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AUCKLAND NOTES., Issue 8036, 12 October 1889, Supplement
| From Odr Own Correspondent.]
Wherever you go you are always made aware of the fact that Dunedin takes the palm for having the severest and wettest climate of any place in New Zealand. In the severity I concur, but as to the rain your province is "not in it" this year at any rate. It has been raining almost constantly in Auckland for the last five months. The farmers are complaining bitterly that their crops are severely injured, and I am given to understand that many of them will be considerable losers through rot having attacked the potatoes. A case of extreme hardship in connection with the selling of land by a local body (says the ' Herald'} has been represented to us, and if the facts are as represented the wrong ought to be redressed at once. From that journal it appears that a widow, now in Auckland, holds a piece of land consisting of some eighty or ninety acres in Matakohe. For some time, some years ago, the rates were in arrears, but they were subsequently all paid up, and the owner holds the receipt of the local body. She now finds that on the 15th September, 1884, a portion of the land, consisting of ten acres, was sold for LlO by the County Council, although she holds the receipts of that body for the rates on the whole eighty acres for that very year. That portion of the land contained some fine kauri, which was no doubt the reason why it was put up and sold, The owner in this case is not in a position to embark in litigation, but it surely will be exceedingly unfortunate if she has to put up with robbery because she cannot take proceedings to get her wrong redressed.
Te Kooti is paying a visit to Auckland for the purpose of consulting Mr Napier respecting his late arrest at Opotiki. It is Mr Napier's intention to move in the Supreme Court to set aside the order to make Te Kooti find sureties. The chief's visit, it is said, is to give evidence and make the necessary affidavits, when Mr Napier will move in banco as soon as the necessary papers are prepared. Monsieur J. Foureur, a French gentleman who has long been connected with the wine industry of South Australia, arrived in Auckland recently. M, Foureur owns an estate at Whangarei, and being of opinion that the northern districts of Auckland are eminently suited for wine culture he purposes shortly to settle on his estate and establish a vineyard and wine manufactory. M. Foureur secured first prize for champagne at the Paris Exhibition.
Dunedin should emulate the example set by Auckland in having a fruit and fish market—a boon which has been sadly needed in the past, but which is now fairly started and bids fair to be an unqualified success. The complaint of the fishermen has always been that there was not sufficient outlet for their fish, the consequence being that much of that article of diet was rendered useless, the retailers only taking sufficient quantities to enable them to keep the price at a high figure. That is all past now, and instead of the fishermen having to depend on retailers for the disposal of their fish, they now have a real market with a paid auctioneer, who at the recent sales has got the highest market value for that article. Captain Ruthe, the manager of the market, is to be congratulated on the high figures obtained recently, the average price being no less than 5s 4d per dozen. This satisfactory result will no doubt have a great effect in popularising the market with the fishermen.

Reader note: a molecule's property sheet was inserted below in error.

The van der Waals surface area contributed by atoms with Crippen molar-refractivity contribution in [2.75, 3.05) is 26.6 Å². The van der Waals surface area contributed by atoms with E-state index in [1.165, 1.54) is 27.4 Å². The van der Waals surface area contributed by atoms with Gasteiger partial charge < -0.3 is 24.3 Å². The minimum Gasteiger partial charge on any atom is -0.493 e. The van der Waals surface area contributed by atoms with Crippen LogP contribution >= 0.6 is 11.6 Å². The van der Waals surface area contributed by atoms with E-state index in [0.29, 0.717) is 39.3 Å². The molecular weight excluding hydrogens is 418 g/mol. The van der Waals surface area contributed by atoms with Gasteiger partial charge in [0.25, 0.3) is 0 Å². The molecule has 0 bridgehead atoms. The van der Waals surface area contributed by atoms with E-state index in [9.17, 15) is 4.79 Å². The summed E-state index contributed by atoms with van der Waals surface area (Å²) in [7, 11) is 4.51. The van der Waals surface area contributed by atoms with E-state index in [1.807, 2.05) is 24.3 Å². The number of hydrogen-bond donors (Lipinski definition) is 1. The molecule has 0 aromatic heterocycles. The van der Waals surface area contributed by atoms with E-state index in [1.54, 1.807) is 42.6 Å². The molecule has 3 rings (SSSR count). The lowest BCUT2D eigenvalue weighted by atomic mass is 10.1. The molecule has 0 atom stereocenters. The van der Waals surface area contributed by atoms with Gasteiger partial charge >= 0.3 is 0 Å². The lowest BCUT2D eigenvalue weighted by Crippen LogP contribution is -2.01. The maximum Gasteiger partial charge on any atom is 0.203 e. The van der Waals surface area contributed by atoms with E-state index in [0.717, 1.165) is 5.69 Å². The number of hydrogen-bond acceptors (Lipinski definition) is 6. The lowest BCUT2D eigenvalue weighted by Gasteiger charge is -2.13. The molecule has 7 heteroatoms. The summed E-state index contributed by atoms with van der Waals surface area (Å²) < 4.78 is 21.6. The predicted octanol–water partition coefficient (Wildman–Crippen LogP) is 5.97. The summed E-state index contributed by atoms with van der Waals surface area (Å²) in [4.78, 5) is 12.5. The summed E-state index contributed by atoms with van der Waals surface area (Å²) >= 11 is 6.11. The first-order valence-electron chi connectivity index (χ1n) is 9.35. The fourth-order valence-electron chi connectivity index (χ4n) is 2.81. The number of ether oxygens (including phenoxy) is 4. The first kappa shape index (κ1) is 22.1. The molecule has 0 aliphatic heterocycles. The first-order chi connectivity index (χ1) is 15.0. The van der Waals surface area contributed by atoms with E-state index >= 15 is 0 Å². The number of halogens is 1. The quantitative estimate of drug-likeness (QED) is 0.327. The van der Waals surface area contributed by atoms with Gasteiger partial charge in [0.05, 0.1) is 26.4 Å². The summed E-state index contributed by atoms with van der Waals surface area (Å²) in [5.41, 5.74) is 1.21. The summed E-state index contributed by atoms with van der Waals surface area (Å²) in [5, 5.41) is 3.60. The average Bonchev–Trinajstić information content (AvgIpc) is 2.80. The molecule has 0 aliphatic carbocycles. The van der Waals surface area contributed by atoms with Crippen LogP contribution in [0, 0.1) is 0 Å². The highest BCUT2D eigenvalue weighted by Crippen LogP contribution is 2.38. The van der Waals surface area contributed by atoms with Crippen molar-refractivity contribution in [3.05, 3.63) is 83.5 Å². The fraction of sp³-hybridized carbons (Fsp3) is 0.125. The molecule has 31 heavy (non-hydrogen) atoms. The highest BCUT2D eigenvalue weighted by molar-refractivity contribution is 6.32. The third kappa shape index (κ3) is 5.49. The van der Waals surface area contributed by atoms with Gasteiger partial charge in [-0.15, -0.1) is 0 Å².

The great Maori abduction case has at last been brought to a conclusion. I stated in my previous notes that too much had been made out of it, but the poor Natives have to " pay the piper." I don't think I am far wrong in stating that Inspector Broham was too hasty in issuing his orders for the arrest of the Maoris in connection with this case. There was not the slightest necessity to charter a steamer with a posse of constables to take by surprise the offenders, whose whereabouts at the time of the abduction were as well known here as the locality of the island of Tiri. However, the " foorcc " must do something for show ; and as the larrikin element has been at a standstill lately, hence the much ado about nothiug. Had the authorities waited for the advertised time of the steamer's sailing the expedition would have cost very little, and the girl would have been restored to her father long before the vessel arrived, the Maoris having decided on this plan before they were arrested, and all further trouble would have ended. But the law of the land had been broken, and as there has been nothing of an exciting character in this province lately we thought that we would be able to bring this part of the colony into prominence by a second Parihaka farce, which, however, did not come off, and the bubble has burst After all, it seems a shabby way of disposing of the case by mulcting the Maoris in the costs of a too hasty piece of business on the part of the "powers that be," with the additional punishment of four of them having to find sureties of LSO to keep the peace for six months. Of course there would have been a hubbub had the case been dismissed, as it should have been, and the eccentricities of the guardians of the peace would probably have been brought more prominently before the public. The general opinion here is that the Maoris have been harshly treated, and that Hourangi should have been placed in the dock instead, as it waß through his unprovoked assault on Mrs Thomson (a Maori woman) that all the trouble arose.